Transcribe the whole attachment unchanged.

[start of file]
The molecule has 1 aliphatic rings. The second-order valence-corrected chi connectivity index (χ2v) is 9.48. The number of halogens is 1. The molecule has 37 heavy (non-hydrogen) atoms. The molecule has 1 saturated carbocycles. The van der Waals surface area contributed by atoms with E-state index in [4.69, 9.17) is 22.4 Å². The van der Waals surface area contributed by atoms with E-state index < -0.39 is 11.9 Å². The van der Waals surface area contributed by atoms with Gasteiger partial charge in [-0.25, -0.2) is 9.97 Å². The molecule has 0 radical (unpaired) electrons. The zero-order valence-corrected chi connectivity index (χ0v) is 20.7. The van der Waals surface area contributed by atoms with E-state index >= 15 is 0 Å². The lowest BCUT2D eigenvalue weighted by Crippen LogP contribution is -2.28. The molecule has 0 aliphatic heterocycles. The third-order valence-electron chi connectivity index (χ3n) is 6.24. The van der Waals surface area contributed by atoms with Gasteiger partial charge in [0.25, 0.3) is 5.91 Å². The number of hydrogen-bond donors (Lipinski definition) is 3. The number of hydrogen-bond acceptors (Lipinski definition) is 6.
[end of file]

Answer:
The molecule has 1 aliphatic rings. The second-order valence-corrected chi connectivity index (χ2v) is 9.48. The number of halogens is 1. The molecule has 37 heavy (non-hydrogen) atoms. The molecule has 1 saturated carbocycles. The van der Waals surface area contributed by atoms with E-state index in [4.69, 9.17) is 22.4 Å². The van der Waals surface area contributed by atoms with E-state index < -0.39 is 11.9 Å². The van der Waals surface area contributed by atoms with Gasteiger partial charge in [-0.25, -0.2) is 9.97 Å². The molecule has 0 radical (unpaired) electrons. The zero-order valence-corrected chi connectivity index (χ0v) is 20.7. The van der Waals surface area contributed by atoms with E-state index >= 15 is 0 Å². The lowest BCUT2D eigenvalue weighted by Crippen LogP contribution is -2.28. The molecule has 0 aliphatic heterocycles. The third-order valence-electron chi connectivity index (χ3n) is 6.24. The van der Waals surface area contributed by atoms with Gasteiger partial charge in [0.25, 0.3) is 5.91 Å². The number of hydrogen-bond donors (Lipinski definition) is 3. The number of hydrogen-bond acceptors (Lipinski definition) is 6.